When you have completed your first video game, you will then learn how to build the framework for a platform game with an animated player, accurate collision-detection and a horizontal scrolling screen.

Course Requirements

All the tools required to complete this course are completely free-of-charge - if you have a Windows or Linux PC, or an Apple Mac, you're ready to start this course right now!

If you can turn on a computer and use a mouse, then you have all the skills you need to begin creating your first video game.

All video training materials have been recorded in High-Definition using professional-quality audio equipment for an enjoyable learning experience. (Be sure to select HD in the video player!)

Your instructor

Innes Borkwood, is a qualified IT teacher, experienced trainer, and published author of the game development book Learning Stencyl 3.x Game Development: Beginner's Guide (Packt Publishing, May 2013), who has taught many students, young and old, to create their own video games for fun or profit.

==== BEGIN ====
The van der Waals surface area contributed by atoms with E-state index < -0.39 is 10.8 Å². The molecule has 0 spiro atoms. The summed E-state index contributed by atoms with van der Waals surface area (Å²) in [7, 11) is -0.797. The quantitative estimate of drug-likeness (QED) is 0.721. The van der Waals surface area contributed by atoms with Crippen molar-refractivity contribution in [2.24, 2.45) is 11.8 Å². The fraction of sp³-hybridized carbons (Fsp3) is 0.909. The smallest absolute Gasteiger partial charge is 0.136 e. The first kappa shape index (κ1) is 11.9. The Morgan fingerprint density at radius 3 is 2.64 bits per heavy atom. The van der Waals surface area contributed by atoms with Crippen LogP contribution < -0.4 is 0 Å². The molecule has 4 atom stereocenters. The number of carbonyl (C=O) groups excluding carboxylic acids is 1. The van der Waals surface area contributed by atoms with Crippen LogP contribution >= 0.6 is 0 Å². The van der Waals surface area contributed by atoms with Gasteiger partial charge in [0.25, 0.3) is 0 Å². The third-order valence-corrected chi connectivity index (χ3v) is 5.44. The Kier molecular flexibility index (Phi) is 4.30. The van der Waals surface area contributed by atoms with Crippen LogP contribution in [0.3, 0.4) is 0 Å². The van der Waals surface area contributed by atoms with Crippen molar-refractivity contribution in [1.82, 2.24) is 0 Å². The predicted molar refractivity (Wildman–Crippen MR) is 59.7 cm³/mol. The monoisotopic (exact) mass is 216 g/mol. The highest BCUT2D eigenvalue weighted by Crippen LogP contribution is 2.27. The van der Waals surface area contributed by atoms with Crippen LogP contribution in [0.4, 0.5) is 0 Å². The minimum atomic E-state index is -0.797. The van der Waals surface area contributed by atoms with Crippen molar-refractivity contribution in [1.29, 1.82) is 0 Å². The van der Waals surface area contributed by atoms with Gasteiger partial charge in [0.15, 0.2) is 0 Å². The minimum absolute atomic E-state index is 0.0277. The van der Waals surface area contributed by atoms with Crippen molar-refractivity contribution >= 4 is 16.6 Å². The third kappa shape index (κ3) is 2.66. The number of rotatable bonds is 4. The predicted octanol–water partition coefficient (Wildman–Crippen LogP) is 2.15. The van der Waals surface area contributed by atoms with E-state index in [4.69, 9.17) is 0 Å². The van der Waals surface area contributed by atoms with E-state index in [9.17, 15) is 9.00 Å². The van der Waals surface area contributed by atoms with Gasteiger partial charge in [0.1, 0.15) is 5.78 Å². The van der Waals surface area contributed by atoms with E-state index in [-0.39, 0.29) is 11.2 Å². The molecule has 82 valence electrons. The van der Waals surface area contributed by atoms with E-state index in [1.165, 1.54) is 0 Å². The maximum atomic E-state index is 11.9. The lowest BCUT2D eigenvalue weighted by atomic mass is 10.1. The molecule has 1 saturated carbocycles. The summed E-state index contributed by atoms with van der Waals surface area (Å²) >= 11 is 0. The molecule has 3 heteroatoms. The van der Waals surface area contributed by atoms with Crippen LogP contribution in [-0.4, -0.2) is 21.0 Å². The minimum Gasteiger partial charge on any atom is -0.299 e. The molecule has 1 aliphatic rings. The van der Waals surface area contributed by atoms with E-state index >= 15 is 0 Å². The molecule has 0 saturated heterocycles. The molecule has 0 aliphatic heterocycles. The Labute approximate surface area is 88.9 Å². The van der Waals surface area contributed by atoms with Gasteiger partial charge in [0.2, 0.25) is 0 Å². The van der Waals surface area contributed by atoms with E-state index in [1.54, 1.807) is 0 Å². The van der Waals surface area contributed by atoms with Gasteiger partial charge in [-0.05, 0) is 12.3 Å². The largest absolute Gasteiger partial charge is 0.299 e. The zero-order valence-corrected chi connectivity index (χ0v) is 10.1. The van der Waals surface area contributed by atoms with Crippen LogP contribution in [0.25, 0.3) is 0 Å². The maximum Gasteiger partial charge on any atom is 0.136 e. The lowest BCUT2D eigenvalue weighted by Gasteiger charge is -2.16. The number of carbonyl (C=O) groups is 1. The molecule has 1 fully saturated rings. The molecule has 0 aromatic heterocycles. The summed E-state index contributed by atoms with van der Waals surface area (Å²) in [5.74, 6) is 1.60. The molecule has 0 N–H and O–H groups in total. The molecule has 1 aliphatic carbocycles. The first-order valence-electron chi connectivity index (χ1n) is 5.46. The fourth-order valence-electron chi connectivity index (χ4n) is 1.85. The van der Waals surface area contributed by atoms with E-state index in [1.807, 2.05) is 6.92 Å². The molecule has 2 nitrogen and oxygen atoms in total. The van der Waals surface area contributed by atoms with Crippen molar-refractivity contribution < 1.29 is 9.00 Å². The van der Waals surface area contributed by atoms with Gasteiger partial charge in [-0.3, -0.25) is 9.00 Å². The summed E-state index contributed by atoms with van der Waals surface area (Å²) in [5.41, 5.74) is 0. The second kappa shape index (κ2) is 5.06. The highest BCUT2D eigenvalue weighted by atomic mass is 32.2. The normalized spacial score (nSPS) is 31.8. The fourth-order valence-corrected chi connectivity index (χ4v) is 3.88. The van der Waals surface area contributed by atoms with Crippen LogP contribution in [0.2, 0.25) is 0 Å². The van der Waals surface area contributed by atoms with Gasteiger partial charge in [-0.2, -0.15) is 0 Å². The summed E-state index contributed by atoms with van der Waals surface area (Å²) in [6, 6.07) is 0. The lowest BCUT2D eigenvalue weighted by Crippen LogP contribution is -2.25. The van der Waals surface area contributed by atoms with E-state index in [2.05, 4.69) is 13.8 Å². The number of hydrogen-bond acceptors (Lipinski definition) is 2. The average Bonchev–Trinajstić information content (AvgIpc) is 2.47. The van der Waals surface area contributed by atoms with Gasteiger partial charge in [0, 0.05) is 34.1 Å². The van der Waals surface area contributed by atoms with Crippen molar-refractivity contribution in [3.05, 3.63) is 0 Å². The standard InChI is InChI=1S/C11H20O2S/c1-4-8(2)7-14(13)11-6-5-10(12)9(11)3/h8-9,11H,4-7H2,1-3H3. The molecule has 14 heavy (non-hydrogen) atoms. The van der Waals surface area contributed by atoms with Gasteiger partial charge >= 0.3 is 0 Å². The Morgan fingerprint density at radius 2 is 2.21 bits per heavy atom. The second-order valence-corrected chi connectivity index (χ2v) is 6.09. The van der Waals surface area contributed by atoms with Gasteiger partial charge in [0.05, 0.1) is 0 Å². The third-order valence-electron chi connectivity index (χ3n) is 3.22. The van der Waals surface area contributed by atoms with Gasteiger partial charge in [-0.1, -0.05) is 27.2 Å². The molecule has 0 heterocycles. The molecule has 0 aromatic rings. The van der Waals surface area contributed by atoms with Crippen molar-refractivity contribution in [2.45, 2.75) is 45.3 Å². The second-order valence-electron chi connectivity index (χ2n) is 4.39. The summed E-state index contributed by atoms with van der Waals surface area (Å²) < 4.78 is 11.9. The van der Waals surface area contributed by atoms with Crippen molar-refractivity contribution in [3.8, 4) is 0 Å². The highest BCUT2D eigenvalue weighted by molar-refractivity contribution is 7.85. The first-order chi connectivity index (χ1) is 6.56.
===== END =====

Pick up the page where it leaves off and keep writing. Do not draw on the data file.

Join Innes now, and start creating your first video game today.

What are the requirements?

  • No prior knowledge of video game development is required
  • No prior knowledge of programming is required
  • Students will need a computer that runs Windows, Mac OS X or Linux
  • Games for iPad / iPhone can be developed on Windows, Linux or Mac, but a Mac is required to publish games to the Apple App Store

What am I going to get from this course?

  • Create your own video games for web, desktop and mobile devices
  • You will learn all the skills required to design, create and sell your video games

Who is the target audience?

  • Beginners who want to create their own video games
  • Experienced game-developers and designers who want to learn how to create rapid prototypes and complete games
  • Teachers who need to quickly learn the relevant skills required to teach their students